It was some years ago now that a group of whippersnappers introduced me to the video game Super Mario Kart. The fun started when they assigned me a screen persona from a comical cast of characters. I was to be Luigi, a plumber with a taste for speed who saddled up a rocket-assisted all-terrain tricycle, careened through a variety of fancy landscapes, squealed and muttered in dialect, and headed for the finish line. As the Luigi avatar, I came in dead last, and not just in the first race, but in every race. True, the game had empowered my wily opponents to blast Luigi off the course in a distracting way. But even after I learned to defend Luigi from RPG’s, my self-satisfied sub-teen opponents had me at a baffling disadvantage. Getting so thoroughly creamed meant that I was missing some insight about driving itself—and this despite having passed my road test sometime during the first Nixon administration.
Super Mario Figure, Luigi, 2006, Subarudo
Courtesy of The Strong, Rochester NY
After amusing my opponents by bringing up the rear several games running, however, a very peculiar thing happened amid the screeching tires, explosions, and flashing light. Something basic in my vision shifted, some fundamental insight altered, the sound effects seemed to dampen, and the action seemed to slow as if I were seeing faster. As if perception itself had altered. I won the next race and the next one after that. As I bowed out of the game, I wondered what was up.
Here’s what was up, but to explain, I need to recall the climactic scene from Star Wars and tell you about a peculiar bicycle ride.
First, remember the scene where Luke Skywalker aims to drop a photon charge down the intake tube of the moon-sized Death Star? Pursued by Darth Vader, Luke’s lost his wing man to fire from a couple of evil Tie Fighters. Even worse, Luke can’t think. The best electronic system in the galaxy is flooding him with too much information. He’s in a tight spot. Luckily and just in time, the resonant, rescuing voice of his old Jedi master comes to him. “Use the Force, Luke,” Obi-wan Kenobi intones in surround sound. (Except, because it’s Alec Guinness it comes out “Lyuoooook….”) And then Obi-wan says, “let go….” He means let go of thought. A strange thing happens as Luke calculatingly moves his targeting computer aside and closes his eyes to let the force be with him. With the chatter in his head quieted, the torpedo is away and on target and the Death Star soon explodes in a most just and agreeable way.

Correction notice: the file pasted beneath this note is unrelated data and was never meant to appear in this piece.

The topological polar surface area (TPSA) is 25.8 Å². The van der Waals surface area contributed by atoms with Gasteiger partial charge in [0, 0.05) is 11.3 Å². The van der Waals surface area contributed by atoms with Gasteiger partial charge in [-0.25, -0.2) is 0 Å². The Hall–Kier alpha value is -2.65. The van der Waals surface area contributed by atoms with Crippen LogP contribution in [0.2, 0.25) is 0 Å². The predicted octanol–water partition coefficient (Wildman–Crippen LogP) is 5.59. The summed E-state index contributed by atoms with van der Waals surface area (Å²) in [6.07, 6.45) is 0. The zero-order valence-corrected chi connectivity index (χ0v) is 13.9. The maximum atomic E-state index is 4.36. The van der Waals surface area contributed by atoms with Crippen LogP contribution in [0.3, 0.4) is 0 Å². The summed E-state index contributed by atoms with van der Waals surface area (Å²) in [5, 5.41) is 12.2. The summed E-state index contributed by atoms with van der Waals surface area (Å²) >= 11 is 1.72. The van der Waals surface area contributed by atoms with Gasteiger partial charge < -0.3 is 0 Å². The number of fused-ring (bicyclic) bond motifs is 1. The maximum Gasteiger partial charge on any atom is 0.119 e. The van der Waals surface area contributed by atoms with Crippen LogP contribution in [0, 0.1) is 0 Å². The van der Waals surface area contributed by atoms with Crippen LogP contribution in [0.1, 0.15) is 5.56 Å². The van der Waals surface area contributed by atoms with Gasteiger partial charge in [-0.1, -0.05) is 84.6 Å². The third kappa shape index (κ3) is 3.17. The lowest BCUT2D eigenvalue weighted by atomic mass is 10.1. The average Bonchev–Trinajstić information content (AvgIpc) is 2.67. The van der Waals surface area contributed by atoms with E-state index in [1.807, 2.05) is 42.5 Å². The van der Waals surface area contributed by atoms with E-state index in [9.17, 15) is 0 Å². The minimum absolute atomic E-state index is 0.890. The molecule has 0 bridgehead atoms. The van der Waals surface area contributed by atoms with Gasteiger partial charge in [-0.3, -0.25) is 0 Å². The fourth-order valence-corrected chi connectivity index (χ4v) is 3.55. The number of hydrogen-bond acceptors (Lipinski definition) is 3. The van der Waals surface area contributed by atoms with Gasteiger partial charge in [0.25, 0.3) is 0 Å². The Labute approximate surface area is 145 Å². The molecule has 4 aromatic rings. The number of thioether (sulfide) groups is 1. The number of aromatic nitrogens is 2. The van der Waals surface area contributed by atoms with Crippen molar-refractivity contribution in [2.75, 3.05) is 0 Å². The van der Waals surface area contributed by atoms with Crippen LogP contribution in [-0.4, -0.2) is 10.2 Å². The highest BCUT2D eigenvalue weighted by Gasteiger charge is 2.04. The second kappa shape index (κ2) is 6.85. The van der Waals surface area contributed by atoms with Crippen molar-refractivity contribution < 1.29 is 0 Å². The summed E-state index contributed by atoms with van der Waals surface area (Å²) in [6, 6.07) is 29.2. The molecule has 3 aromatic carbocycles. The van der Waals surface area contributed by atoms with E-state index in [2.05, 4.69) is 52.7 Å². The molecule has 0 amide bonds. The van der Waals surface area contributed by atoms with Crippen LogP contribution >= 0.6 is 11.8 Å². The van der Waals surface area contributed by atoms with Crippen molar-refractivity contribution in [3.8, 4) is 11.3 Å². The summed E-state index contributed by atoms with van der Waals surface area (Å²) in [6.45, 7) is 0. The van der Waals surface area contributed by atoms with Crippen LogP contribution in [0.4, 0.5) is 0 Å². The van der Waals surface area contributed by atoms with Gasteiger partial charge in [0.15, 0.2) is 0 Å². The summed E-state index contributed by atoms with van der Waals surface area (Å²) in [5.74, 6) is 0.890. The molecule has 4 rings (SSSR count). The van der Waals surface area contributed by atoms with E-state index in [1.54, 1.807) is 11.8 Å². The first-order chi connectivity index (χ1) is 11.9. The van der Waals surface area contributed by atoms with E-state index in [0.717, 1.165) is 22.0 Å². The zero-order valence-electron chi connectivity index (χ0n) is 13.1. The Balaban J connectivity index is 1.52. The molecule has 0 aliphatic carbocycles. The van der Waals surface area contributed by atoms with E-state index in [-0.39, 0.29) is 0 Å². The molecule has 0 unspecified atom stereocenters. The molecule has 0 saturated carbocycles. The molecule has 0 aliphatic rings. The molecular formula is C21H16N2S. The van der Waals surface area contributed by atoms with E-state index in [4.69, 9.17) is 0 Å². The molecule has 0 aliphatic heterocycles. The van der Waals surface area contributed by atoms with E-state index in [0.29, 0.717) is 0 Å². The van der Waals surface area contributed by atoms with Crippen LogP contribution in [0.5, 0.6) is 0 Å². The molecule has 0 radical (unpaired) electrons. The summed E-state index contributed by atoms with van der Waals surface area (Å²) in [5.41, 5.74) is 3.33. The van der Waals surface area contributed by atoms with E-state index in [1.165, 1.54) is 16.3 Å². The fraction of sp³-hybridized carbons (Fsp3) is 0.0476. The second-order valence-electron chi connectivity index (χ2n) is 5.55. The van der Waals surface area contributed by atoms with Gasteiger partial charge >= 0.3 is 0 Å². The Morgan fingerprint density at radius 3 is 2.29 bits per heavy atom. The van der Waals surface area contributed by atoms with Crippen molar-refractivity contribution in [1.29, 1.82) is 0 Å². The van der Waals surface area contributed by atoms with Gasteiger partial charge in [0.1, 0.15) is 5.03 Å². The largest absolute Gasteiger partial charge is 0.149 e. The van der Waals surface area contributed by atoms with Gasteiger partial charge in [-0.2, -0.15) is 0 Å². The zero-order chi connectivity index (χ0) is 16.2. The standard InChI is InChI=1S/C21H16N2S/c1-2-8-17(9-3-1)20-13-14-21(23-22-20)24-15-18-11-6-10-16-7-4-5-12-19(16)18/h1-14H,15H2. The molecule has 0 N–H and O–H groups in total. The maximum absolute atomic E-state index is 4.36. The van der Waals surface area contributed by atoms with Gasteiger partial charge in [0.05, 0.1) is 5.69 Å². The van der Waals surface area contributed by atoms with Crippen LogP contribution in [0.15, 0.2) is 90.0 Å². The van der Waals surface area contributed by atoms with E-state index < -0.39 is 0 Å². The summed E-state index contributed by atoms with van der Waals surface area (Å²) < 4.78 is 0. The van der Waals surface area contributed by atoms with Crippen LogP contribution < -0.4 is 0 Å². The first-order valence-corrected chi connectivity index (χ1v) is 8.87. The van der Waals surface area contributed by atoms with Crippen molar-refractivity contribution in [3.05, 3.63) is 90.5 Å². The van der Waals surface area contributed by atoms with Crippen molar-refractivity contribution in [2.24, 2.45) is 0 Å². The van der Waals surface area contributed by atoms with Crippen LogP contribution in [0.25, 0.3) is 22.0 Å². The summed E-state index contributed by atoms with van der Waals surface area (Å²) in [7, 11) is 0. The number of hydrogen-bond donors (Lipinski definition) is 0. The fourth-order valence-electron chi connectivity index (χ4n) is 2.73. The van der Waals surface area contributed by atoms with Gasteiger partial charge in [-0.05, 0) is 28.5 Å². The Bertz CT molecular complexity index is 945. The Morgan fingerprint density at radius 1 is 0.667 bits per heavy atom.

And now I hear a resonant voice saying “Scott, what about the bicycle?” Ok, here’s the thing about the bicycle. Recently I experienced something similar to Luke Skywalker’s revelation, not in an X-wing fighter, but on a long bicycle ride. The kidney-jangling road had offered only one smooth path, the painted stripe at the verge. Staying within this six-inch line, correcting left and right left me riding uncertainly, like a beginner. But then, a peculiar thing happened. I soon discovered that looking too closely at the stripe was forcing me to see it as a tightrope rather than a guideline. Before the path could be easily followed, I had to let go and remember that I already knew how to ride a bike. And when I did, my perception quickened, seeming to slow the action as it had during the video game. In a spatial version of the same profound insight, the stripe itself seemed to widen, allowing the miles to pass smoothly underneath.
Super Nintendo Super Mario Kart
Courtesy of The Strong, Rochester, NY
In a similar way, driving Luigi’s kart successfully had required seeing beyond the two-dimensional screen image and directly into the whole of the cartoon landscape. Before I could stop shoving the cart mechanically around a flat electronic space, I had to recognize a depth of vision.
And thus for playthings and for most things, if you want them to go, you need to let go.